A billionaire Koch brother grumps about Trump

    (image via ABC News)

    (image via ABC News)

    You just know the Republican race is in bad shape when conservative bagman Charles Koch suggests publicly that Hillary Clinton might be the best choice for the Oval Office.

    It’s nice to be reminded, every once in a while, that plutocrats can’t buy whatever they want. The far-flung Koch brothers network has long been poised to spend $889 million to fuel a right-wing power surge in 2016, from the state house to the White House, but plans went awry when all its big-league prospects, from Scott Walker to Rand Paul to Marco Rubio, got drowned in the Donald Trump tsunami. Now it’s likely that the Kochs won’t spend even “a penny.”

    That was the word yesterday from Charles. The mogul surfaced for a rare interview, on ABC News, and it turns out that his take on the repulsive Republican race is basically what you’d hear from any sane observer on the street. What a year this is. Hell freezes over.

    He appeared to be addressing Trump directly (and, to a lesser extent, Ted Cruz): “You’ve got to be like Ronald Reagan and compete on making the country better, rather than tearing down your opponents….More of these personal attacks and pitting one person against the other – that’s the message you’re sending the country….You’re terrible role models.”

    Could the Kochs put their money on Trump, if he’s the autumn nominee?

    “I don’t know how we could support him….We don’t want arm-waving. We want to know specifics.”

    The Koch network – widely nicknamed the “Kochtopus” – has been stymied by Trump for the last six months. With the exception of a few donors, the network has largely refrained from spending millions on anti-Trump ads, fearful that Trump would retaliate by stoking hostility to the Kochs. Indeed, the Kochs have watched Trump trample many of their pet positions, most notably free trade and no-wall immigration. And yesterday, Charles took a fresh whack at Trump’s call for a temporary ban on Muslims entering the United States: “That’s reminiscent of Nazi Germany…That’s monstrous.”

    Let’s pause for a moment and ponder the spectacle of a conservative mogul, an avowed foe of the Democratic party ethos, going on national TV to compare the likely Republican nominee to a Nazi.

    But there was more. He proceeded to praise Bill Clinton as more fiscally conservative than George W. Bush – “as far as the growth of government, the increase in spending, on restrictive regulations, it was two and a half times (higher) under Bush than it was under Clinton” – and that prompted interviewer Jonathan Karl to initiate this exchange:

    “So is it possible that another Clinton could be better than another Republican – “

    “It’s possible.”

    ” – next time around?”

    “It’s possible.”

    “You couldn’t see yourself supporting Hillary Clinton, could you?”

    Charles hedged on that. And of course it’s preposterous that the Kochs would ever endorse her. However, he added this: “But on some of the Republican candidates, we would – before we could support them, we’d have to believe their actions will be quite different than the rhetoric we’ve heard so far.”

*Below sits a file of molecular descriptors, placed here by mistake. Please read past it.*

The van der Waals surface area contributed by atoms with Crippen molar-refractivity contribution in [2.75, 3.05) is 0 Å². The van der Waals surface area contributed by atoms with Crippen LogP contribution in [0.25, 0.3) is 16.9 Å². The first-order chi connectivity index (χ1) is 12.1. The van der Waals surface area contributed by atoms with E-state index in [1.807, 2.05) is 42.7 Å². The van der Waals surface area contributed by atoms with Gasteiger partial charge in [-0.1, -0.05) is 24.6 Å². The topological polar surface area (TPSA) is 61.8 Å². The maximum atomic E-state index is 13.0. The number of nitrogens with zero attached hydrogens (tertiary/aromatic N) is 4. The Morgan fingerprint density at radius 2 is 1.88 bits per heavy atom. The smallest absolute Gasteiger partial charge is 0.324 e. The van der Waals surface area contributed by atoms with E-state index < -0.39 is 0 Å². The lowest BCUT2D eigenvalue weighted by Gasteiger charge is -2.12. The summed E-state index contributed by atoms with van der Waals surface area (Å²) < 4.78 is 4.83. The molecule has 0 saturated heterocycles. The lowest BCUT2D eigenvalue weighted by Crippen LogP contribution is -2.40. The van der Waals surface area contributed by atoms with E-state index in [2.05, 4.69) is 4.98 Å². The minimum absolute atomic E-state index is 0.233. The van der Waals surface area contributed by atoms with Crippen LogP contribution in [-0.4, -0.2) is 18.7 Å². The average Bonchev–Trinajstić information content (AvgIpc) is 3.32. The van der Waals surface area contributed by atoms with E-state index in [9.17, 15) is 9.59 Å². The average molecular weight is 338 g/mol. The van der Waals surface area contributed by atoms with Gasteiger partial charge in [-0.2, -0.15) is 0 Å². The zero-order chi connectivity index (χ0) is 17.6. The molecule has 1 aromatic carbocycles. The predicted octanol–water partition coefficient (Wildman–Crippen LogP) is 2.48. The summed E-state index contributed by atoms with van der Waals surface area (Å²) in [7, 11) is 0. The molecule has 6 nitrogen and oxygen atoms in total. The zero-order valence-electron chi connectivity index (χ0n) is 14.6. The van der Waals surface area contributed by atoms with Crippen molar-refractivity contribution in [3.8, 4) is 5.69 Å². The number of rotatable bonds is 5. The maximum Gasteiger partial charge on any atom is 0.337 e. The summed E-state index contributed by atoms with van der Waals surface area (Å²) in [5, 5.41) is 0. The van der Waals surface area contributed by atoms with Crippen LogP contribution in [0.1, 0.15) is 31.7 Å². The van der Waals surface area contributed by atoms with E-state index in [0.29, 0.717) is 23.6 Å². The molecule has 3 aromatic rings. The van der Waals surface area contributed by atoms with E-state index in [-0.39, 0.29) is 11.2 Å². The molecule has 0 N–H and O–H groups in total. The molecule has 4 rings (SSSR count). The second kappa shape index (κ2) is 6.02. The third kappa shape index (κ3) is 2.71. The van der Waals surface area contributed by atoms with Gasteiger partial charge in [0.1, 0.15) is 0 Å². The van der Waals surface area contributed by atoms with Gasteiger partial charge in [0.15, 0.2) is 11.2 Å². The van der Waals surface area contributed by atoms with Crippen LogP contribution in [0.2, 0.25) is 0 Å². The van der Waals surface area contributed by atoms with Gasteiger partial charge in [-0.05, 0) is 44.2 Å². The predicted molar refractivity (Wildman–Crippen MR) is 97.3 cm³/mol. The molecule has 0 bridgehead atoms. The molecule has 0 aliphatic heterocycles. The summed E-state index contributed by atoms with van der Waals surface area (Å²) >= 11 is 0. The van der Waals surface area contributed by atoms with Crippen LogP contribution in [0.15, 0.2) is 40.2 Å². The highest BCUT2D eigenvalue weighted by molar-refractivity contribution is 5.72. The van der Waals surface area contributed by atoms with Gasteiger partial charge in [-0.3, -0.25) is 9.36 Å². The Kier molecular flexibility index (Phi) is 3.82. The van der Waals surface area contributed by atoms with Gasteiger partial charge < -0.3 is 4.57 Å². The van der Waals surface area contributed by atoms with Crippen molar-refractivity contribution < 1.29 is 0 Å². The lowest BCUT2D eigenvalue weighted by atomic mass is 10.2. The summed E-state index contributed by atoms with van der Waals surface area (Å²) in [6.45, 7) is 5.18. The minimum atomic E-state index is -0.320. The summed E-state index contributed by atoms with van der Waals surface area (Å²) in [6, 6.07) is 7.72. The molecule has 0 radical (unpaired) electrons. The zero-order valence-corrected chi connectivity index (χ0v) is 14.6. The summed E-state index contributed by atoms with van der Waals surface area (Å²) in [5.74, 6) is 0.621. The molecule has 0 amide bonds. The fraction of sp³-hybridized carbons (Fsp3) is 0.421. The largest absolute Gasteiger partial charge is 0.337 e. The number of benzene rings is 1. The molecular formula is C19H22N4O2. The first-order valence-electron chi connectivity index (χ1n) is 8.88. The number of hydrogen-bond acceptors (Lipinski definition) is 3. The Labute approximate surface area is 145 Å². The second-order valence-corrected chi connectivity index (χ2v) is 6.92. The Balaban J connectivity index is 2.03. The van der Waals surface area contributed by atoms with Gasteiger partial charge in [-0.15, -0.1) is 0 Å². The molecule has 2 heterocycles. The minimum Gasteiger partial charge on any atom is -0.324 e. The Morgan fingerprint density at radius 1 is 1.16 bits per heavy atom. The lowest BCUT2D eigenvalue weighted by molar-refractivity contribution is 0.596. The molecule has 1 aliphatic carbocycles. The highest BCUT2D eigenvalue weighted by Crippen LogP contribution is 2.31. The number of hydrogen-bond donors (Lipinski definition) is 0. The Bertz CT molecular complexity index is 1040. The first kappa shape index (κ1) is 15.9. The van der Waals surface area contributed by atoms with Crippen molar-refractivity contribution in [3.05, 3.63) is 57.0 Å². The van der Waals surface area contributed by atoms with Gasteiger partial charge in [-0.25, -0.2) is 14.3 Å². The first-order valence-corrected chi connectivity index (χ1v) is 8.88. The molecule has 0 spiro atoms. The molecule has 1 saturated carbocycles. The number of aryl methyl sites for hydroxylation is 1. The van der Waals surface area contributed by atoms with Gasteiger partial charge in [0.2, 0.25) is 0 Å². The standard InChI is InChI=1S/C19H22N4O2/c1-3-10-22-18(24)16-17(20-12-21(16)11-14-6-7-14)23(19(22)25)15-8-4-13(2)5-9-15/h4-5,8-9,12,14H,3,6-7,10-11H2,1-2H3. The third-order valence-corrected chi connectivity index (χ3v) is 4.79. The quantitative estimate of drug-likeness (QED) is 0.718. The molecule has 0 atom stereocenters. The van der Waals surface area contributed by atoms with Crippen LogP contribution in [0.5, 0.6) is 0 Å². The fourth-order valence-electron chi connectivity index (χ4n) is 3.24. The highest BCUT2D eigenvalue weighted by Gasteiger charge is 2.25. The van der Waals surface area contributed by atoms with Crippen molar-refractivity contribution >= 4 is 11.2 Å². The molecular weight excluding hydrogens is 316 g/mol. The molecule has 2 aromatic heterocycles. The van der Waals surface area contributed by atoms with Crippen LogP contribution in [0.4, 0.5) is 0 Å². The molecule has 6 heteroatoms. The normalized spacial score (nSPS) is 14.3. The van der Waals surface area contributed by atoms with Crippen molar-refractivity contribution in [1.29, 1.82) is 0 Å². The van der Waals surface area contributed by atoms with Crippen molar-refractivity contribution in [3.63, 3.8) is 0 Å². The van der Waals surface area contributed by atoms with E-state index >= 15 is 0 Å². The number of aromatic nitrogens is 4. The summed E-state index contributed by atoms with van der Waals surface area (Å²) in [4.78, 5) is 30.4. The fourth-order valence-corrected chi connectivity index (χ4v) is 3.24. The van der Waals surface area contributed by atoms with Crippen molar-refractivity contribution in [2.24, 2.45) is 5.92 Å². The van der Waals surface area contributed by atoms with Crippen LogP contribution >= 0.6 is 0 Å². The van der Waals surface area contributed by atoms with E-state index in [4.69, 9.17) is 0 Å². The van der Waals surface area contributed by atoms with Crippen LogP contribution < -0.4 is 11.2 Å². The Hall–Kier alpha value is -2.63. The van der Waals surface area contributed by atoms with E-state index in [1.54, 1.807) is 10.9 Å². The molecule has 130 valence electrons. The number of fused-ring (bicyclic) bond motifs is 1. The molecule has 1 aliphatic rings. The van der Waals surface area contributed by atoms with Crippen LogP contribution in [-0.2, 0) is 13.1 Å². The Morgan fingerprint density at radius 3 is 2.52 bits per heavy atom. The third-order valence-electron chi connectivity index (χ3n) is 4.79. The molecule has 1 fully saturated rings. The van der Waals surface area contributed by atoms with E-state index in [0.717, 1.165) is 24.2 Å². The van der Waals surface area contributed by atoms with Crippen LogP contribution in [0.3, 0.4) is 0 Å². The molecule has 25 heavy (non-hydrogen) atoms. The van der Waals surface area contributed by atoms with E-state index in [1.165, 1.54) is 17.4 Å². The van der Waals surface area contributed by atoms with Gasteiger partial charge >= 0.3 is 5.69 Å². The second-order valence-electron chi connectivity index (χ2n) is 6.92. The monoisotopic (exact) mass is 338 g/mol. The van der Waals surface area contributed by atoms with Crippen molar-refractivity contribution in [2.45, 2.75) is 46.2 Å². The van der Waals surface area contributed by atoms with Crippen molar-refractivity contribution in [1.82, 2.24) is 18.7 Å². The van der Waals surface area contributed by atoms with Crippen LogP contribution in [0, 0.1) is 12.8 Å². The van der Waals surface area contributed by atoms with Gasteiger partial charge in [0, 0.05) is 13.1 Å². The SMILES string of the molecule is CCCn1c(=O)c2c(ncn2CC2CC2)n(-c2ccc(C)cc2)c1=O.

That’s a strong signal that the Kochs are prepared to sit this one out. They’ve dropped this hint before – back in the winter, a Koch spokesman reportedly said, “I could see the network not participating in the presidential election at all,” and a Koch ally, Minnesota billionaire Stan Hubbard recently said of Trump and Cruz, “Why don’t they act like adults? Ronald Reagan must be turning over in his grave” – but it’s clear that the brothers are doubling down on a boycott.

    Instead they seem poised to pump their network money into the blue-state Senate races where incumbent Republicans are seriously at risk. Plan B is to cede the nomination to Trump and the White House to Hillary – but to ensure that the Senate stays Republican. The problem, of course, is that every Senate Republican candidate will be forced to comment on every asinine thing that Trump has said or done. No amount of money can cure that toxic political climate.

    So where can the Kochs find safe harbor this year? Certainly not with Hillary. Yesterday afternoon, she fired off a tweet telling the brothers to buzz off: “Not interested in endorsements from people who deny climate science and make it harder for people to vote” – referring to the junk science that Koch groups pump into the empty heads of deniers and trolls; and to the Kochs’ lavish support for voter-suppression laws.

    All that money, and nowhere to spend it wisely. Back in January, Charles lamented to a reporter, “You’d think we could have more influence.” Aww. Where’s my violin?

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    Speaking of Trump (because how can we not): He seems on track to rack up lots of delegates tomorrow in the Pennsylvania primary.

    He’s ahead statewide by 18 percentage points (at least according to the NBC/Wall Street Journal/Marist poll), and that gives him the 17 delegates who are tied to the statewide tally. And even though the remaining 54 delegates will be officially “unbound,” reports indicate that most delegate candidates are poised to either support Trump or support whoever wins their congressional district – which is likely to be Trump anyway, if he wins by high double digits statewide. Add in his likely big wins tomorrow elsewhere in the Northeast (Delaware, Connecticut, Rhode Island, Maryland), and the Kochs will have fresh reasons to stew.

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    Follow me on Twitter, @dickpolman1, and on Facebook.

     

     

     

     

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